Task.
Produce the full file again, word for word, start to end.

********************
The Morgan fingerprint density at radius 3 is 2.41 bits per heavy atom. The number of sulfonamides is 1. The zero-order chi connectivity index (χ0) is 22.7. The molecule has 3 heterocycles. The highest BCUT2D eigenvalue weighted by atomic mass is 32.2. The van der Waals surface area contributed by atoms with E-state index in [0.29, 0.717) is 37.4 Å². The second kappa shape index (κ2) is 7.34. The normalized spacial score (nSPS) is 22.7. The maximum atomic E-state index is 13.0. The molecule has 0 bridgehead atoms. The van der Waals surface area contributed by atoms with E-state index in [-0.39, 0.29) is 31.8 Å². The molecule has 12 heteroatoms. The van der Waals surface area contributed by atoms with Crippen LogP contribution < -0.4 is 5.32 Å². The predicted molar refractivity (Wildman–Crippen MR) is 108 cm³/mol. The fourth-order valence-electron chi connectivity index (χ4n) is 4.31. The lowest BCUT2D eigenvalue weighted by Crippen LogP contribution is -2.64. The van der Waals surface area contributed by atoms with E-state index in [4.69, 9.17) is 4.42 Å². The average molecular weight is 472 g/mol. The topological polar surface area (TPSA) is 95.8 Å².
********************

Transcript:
The Morgan fingerprint density at radius 3 is 2.41 bits per heavy atom. The number of sulfonamides is 1. The zero-order chi connectivity index (χ0) is 22.7. The molecule has 3 heterocycles. The highest BCUT2D eigenvalue weighted by atomic mass is 32.2. The van der Waals surface area contributed by atoms with E-state index in [0.29, 0.717) is 37.4 Å². The second kappa shape index (κ2) is 7.34. The normalized spacial score (nSPS) is 22.7. The maximum atomic E-state index is 13.0. The molecule has 0 bridgehead atoms. The van der Waals surface area contributed by atoms with E-state index in [-0.39, 0.29) is 31.8 Å². The molecule has 12 heteroatoms. The van der Waals surface area contributed by atoms with Crippen LogP contribution < -0.4 is 5.32 Å². The predicted molar refractivity (Wildman–Crippen MR) is 108 cm³/mol. The fourth-order valence-electron chi connectivity index (χ4n) is 4.31. The lowest BCUT2D eigenvalue weighted by Crippen LogP contribution is -2.64. The van der Waals surface area contributed by atoms with E-state index in [4.69, 9.17) is 4.42 Å². The average molecular weight is 472 g/mol. The topological polar surface area (TPSA) is 95.8 Å².